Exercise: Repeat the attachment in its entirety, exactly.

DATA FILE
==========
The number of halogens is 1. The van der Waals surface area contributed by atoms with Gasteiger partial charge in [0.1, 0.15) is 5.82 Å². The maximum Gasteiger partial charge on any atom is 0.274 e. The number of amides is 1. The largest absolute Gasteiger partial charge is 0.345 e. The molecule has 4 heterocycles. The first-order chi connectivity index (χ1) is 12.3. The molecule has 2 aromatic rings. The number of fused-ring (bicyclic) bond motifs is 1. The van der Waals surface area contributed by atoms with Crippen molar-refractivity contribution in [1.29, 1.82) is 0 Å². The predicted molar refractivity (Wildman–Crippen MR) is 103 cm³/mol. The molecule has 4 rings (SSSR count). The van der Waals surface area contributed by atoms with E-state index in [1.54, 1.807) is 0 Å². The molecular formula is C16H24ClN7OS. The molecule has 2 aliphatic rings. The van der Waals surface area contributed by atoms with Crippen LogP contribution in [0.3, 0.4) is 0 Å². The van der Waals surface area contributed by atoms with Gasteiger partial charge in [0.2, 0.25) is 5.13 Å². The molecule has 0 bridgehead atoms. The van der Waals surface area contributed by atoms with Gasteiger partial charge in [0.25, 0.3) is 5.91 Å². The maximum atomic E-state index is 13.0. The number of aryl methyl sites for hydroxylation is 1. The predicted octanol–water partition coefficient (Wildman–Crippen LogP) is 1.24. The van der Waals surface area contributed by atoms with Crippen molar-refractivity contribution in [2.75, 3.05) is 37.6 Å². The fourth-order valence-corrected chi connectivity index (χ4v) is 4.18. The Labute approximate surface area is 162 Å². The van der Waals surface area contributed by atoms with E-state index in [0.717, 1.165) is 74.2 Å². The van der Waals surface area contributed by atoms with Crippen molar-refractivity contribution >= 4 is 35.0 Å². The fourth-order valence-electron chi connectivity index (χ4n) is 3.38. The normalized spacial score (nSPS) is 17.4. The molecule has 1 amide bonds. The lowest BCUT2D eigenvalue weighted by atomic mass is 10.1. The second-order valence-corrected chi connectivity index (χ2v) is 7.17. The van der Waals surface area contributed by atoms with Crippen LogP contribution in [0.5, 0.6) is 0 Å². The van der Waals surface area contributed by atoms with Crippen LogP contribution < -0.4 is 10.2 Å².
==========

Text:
The number of halogens is 1. The van der Waals surface area contributed by atoms with Gasteiger partial charge in [0.1, 0.15) is 5.82 Å². The maximum Gasteiger partial charge on any atom is 0.274 e. The number of amides is 1. The largest absolute Gasteiger partial charge is 0.345 e. The molecule has 4 heterocycles. The first-order chi connectivity index (χ1) is 12.3. The molecule has 2 aromatic rings. The number of fused-ring (bicyclic) bond motifs is 1. The van der Waals surface area contributed by atoms with Crippen molar-refractivity contribution in [1.29, 1.82) is 0 Å². The predicted molar refractivity (Wildman–Crippen MR) is 103 cm³/mol. The molecule has 4 rings (SSSR count). The van der Waals surface area contributed by atoms with E-state index in [1.54, 1.807) is 0 Å². The molecular formula is C16H24ClN7OS. The molecule has 2 aliphatic rings. The van der Waals surface area contributed by atoms with Crippen LogP contribution in [0.3, 0.4) is 0 Å². The van der Waals surface area contributed by atoms with Gasteiger partial charge in [0.2, 0.25) is 5.13 Å². The molecule has 0 bridgehead atoms. The van der Waals surface area contributed by atoms with Gasteiger partial charge in [0.25, 0.3) is 5.91 Å². The maximum atomic E-state index is 13.0. The number of aryl methyl sites for hydroxylation is 1. The predicted octanol–water partition coefficient (Wildman–Crippen LogP) is 1.24. The van der Waals surface area contributed by atoms with Crippen molar-refractivity contribution in [2.75, 3.05) is 37.6 Å². The fourth-order valence-corrected chi connectivity index (χ4v) is 4.18. The Labute approximate surface area is 162 Å². The van der Waals surface area contributed by atoms with E-state index in [0.717, 1.165) is 74.2 Å². The van der Waals surface area contributed by atoms with Crippen molar-refractivity contribution >= 4 is 35.0 Å². The fourth-order valence-electron chi connectivity index (χ4n) is 3.38. The normalized spacial score (nSPS) is 17.4. The molecule has 1 amide bonds. The lowest BCUT2D eigenvalue weighted by atomic mass is 10.1. The second-order valence-corrected chi connectivity index (χ2v) is 7.17. The van der Waals surface area contributed by atoms with Crippen LogP contribution in [0.5, 0.6) is 0 Å². The van der Waals surface area contributed by atoms with Crippen LogP contribution < -0.4 is 10.2 Å².